Packing is one of the most common tasks in logistics.
4. Robot Palletizing
One example of tertiary packaging is palletizing. It’s well suited to robots because it generally involves repetitive actions and items that are too heavy for humans to lift.
There are even specialized palletizing robots: these are usually robotic arms that have five degrees of freedom (DoF) and a sixth DoF that can rotate more than 360 degrees, so that the robot can properly orient items onto pallets. There are also many programming solutions to simplify robot palletizing, such as the UR palletizing wizard.
For more information, see Pallets + Robots = a Competitive Advantage?.
5. Robotic Ports
One of the newest robotic-logistic applications is robotic ports. These aren’t USB or Ethernet ports—they’re where cargo is loaded onto boats.
We first heard about robotic ports back in May when a Chinese port was made fully robotic. The port was designed by TuSimple, a self-driving-truck startup. It uses autonomous cranes and self-driving container vehicles to perform all the functions of a cargo port, but with no humans on site.
6. Self-Driving Vehicles
With the rapid advances made in the past few years, autonomous trucks are the most obvious example of self-driving technology. Other applications include autonomous forklifts, delivery vehicles, and mobile parcel stations (like mailboxes on wheels).
As with the TuSimple port, China seems to be a driving force (if you’ll excuse the pun) for autonomous logistics vehicles. As SingularityHub says, “Dozens of autonomous truck startups are reported to have launched in China in the past two years.”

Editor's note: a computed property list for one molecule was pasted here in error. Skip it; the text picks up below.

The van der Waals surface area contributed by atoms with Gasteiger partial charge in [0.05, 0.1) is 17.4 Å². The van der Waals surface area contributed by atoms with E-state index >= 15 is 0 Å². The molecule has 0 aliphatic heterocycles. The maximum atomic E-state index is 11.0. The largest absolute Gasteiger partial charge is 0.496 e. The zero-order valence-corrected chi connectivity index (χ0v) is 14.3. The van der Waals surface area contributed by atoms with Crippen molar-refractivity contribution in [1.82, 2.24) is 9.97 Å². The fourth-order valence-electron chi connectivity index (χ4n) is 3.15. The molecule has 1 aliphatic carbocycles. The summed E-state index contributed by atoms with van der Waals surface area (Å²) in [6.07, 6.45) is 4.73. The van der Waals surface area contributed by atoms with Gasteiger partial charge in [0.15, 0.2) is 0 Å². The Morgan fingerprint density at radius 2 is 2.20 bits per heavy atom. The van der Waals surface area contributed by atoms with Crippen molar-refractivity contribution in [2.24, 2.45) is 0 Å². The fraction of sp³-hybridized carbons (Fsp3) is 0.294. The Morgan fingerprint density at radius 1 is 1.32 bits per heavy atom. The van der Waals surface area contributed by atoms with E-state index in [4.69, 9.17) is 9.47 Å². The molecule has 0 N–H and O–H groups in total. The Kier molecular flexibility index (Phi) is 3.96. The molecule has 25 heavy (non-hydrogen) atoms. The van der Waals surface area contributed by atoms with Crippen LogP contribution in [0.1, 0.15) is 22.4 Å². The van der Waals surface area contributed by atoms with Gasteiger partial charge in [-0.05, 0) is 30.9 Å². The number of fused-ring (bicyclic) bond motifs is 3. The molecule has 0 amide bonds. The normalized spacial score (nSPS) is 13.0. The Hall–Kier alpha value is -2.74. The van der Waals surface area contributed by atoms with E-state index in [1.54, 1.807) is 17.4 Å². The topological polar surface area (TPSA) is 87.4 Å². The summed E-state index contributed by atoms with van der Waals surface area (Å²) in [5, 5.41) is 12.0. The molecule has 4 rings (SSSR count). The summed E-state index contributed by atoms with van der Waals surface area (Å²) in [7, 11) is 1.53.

For details on how self-driving vehicles can improve manufacturing, see Self-Driving Vehicles Quick to Replace AGVs.
7. Last Mile Drone Delivery
Last mile delivery is (as the name suggests) the last step in the logistics journey from manufacturer to end customer. Although drone delivery has received a lot of media attention, drones aren’t the only robots being tested at this stage. Other recent developments include autonomous ground, super-size, and four-legged delivery robots.
For more information, including a description of the first-ever successful pizza delivery by drone, see Top 5 Ways Robotics Is Changing the Food Industry.
8. Container Loading and Unloading
Container loading is like palletizing, but instead of piling products onto a pallet, it involves pulling packages out of a shipping container. As a result, the handling requirements are slightly different, since the robot must be able to hold products from the side. One example of such a system is the IRIS project, which seeks to use vision and self-learning to improve packing.
Sorting is essential at many stages of logistics. But it has traditionally been challenging for robots, which require advanced sensing to differentiate between various products. However, the necessary capabilities are easier to acquire than ever before thanks to vision sensors like the Robotiq Wrist Camera.
10. Collaborative Robot Packing
As you know if you’ve been following the Robotiq blog, cobots are on the rise in many industries, and logistics is no different. Collaborative packing lets humans and cobots work together: the robot can take over the more mundane, repetitive actions, while humans handle the more delicate tasks.
For more trends in robotics and artificial intelligence, visit the Robotics & AI Channel.